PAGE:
Hart said that many restaurants will continue to extensively rely on take-out business, and those temporary dedicated parking areas will remain. In addition, “in an effort to promote business we’re not planning to charge near term for the on-street spaces,” Hart said.

The conceptual plan also includes several parking areas for bicycles.

Economic Development Specialist Kristen Gorski said that prior to development of the conceptual plan she had sent out a survey to 113 restaurants, and received responses from 44. In addition, town staff had conversations with about 15 restaurateurs. About 65 retailers were also surveyed, with 11 responding to the survey, and there were also conversations with property owners and managers and representatives of the town’s business districts.

The concept has not been unveiled to the businesses yet because staff wanted to share it with the Council first, Gorski said, but businesses will be invited Tuesday morning to Wednesday morning’s 10 a.m. roundtable.

The idea of completely closing off the northern section of LaSalle Road to traffic was given serious thought, Hart said, but determined not to be a viable solution at this time. “The main reason is we want to make sure that the retailers and other businesses are going to have ready access to their businesses, customers have ready access to their establishments,” he said, especially since take-out is going to continue to be an important part of restaurant operations.

Hart said the goal is to have a conceptual design that can be set up for entire season, including through the fall, and to strike the right balance, also allowing for access for emergency vehicles and access to the alleys behind businesses on the west side of LaSalle.

A concept for Blue Back Square was not discussed in detail Monday night.

“We were considering closing off a portion of Isham in its entirety. Isham is actually designed for that,” Hart said, but both Barnes & Noble and Crate & Barrel have asked to retain some parking areas at this time for curbside pickup. In addition, Hart said that Cheesecake Factory does not plan to open for outdoor dining until it can also have indoor dining, and that would leave only World of Beer needing to use a portion of the Isham roadway.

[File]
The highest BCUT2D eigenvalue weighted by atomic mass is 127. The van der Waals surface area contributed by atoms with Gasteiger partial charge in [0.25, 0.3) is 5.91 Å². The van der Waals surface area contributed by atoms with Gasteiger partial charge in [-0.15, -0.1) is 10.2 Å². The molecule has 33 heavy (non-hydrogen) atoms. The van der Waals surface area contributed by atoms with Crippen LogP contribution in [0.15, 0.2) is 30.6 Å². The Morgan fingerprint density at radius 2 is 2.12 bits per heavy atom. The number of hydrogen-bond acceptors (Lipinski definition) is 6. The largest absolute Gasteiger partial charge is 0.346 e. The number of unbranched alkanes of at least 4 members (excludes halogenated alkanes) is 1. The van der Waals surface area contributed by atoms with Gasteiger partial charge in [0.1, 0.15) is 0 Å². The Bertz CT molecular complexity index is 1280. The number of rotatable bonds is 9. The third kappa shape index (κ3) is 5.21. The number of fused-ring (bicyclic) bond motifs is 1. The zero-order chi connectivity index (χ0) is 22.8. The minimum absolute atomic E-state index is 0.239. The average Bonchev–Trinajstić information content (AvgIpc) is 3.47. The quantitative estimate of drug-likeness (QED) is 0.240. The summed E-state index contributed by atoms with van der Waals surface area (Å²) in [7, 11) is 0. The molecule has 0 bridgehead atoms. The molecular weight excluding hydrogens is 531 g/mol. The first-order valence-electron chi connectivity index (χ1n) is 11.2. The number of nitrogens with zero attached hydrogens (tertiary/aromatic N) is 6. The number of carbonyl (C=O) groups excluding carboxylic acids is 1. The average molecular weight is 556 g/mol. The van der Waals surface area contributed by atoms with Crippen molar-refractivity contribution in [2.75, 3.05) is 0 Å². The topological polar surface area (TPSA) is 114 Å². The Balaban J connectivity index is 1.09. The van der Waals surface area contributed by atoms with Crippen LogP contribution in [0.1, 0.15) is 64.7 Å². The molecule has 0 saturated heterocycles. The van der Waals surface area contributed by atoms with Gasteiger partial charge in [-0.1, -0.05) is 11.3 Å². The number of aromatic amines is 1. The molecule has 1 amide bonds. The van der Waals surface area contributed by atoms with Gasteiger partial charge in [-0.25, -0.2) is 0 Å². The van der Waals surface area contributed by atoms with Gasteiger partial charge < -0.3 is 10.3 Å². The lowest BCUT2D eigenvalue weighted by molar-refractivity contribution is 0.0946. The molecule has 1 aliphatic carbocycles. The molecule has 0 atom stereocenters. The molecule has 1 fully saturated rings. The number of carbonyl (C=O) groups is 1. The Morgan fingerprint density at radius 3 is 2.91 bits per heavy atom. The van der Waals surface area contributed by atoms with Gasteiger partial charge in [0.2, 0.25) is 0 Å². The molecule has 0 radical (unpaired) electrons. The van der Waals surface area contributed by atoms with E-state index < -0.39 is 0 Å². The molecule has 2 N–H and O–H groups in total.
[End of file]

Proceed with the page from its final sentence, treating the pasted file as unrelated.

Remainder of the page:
Hart said an alternative option for Blue Back, to perhaps include portions of Memorial Road, will be developed.

Assistant Police Chief Dan Coppinger said he reviewed the plans and the proposals are excellent. “Safety-wise we approve and the police department can support these proposals,” Coppinger said.

All businesses planning to reopen must first self-certify through the state’s Department of Economic and Community Development, and receive the Reopen CT badge.

Restaurants that plan to utilize their existing outdoor dining footprint do not need to apply for any additional permits.

For those businesses that require additional permits – for expanding into the rights of way, for canopies, or for adding outdoor dining or retail as an option, among other changes, a dedicated page is now available on the town’s website, Hart said, and is a one-stop shopping format from the applicant’s perspective. Applications will automatically be funneled to the health department for review if needed, as well as the building department, fire marshal, or public works.

There are no fees associated with outdoor dining or retail permits.

Cantor said that this plan involves a lot of moving parts. “There has been extraordinary thought that has gone into this and lot of thought and deliberation,” she said, and closing roads is more complex than anticipated.

“I think this looks like a very, very good compromise,” she said, adding that health and safety are number one, and she was pleased with the comments and enthusiasm from Coppinger.

“This is a fluid and rapidly developing situation,” Hart said, thanking staff for putting together in just a few weeks what would normally take months.

He commended Cantor for challenging everyone, and said that while it may take a little while to get the additional dining spaces opened up, and it will only happen if the restaurants also support it, the town is ready and willing to review permit applications for any businesses as soon as they receive their badges,

“There are many things that are happening that our community is going to benefit from in the long run,” Cantor said.

The special advisory committees and engagement with the business associations will provide for much more engagement than has been seen before, and she thanked staff for the “heavy lift.”

Proper physical distancing, and wearing of facemarks or cloth face coverings, will need to be an integral part of the reopening and recovery plan, and the community will need to step forward and show respect for each other.

“My face covering protects you, your face covering protects me. That’s how interconnected we all are,” Cantor said.

“Let’s bring west Hartford through this stronger than ever.”